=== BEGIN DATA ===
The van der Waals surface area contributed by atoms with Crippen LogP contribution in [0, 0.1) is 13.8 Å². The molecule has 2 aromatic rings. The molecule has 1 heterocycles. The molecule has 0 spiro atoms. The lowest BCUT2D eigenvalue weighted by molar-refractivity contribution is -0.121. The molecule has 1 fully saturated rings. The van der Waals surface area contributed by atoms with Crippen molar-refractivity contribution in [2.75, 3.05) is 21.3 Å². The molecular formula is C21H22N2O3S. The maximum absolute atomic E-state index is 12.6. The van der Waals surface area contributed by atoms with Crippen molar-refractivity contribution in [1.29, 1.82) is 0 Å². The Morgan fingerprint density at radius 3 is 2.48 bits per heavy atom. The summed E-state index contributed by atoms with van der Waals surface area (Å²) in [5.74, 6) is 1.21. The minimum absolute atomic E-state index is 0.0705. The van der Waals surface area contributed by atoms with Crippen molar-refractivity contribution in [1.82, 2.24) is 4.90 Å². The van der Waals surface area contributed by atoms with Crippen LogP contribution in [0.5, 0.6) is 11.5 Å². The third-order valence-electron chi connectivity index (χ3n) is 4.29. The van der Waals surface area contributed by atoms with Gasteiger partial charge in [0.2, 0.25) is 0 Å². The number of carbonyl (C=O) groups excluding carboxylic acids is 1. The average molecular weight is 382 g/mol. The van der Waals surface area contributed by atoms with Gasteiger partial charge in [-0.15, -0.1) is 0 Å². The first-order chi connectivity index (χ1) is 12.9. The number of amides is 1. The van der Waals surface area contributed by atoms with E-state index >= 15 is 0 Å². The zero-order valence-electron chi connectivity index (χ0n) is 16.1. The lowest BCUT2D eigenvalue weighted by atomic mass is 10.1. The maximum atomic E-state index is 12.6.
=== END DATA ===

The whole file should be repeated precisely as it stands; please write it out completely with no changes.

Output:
The van der Waals surface area contributed by atoms with Crippen LogP contribution in [0, 0.1) is 13.8 Å². The molecule has 2 aromatic rings. The molecule has 1 heterocycles. The molecule has 0 spiro atoms. The lowest BCUT2D eigenvalue weighted by molar-refractivity contribution is -0.121. The molecule has 1 fully saturated rings. The van der Waals surface area contributed by atoms with Crippen molar-refractivity contribution in [2.75, 3.05) is 21.3 Å². The molecular formula is C21H22N2O3S. The maximum absolute atomic E-state index is 12.6. The van der Waals surface area contributed by atoms with Crippen molar-refractivity contribution in [1.29, 1.82) is 0 Å². The Morgan fingerprint density at radius 3 is 2.48 bits per heavy atom. The summed E-state index contributed by atoms with van der Waals surface area (Å²) in [5.74, 6) is 1.21. The minimum absolute atomic E-state index is 0.0705. The van der Waals surface area contributed by atoms with Crippen molar-refractivity contribution in [1.82, 2.24) is 4.90 Å². The van der Waals surface area contributed by atoms with Crippen LogP contribution in [0.5, 0.6) is 11.5 Å². The third-order valence-electron chi connectivity index (χ3n) is 4.29. The van der Waals surface area contributed by atoms with Gasteiger partial charge in [0.2, 0.25) is 0 Å². The number of carbonyl (C=O) groups excluding carboxylic acids is 1. The average molecular weight is 382 g/mol. The van der Waals surface area contributed by atoms with Gasteiger partial charge in [-0.15, -0.1) is 0 Å². The first-order chi connectivity index (χ1) is 12.9. The number of amides is 1. The van der Waals surface area contributed by atoms with E-state index >= 15 is 0 Å². The zero-order valence-electron chi connectivity index (χ0n) is 16.1. The lowest BCUT2D eigenvalue weighted by atomic mass is 10.1. The maximum atomic E-state index is 12.6.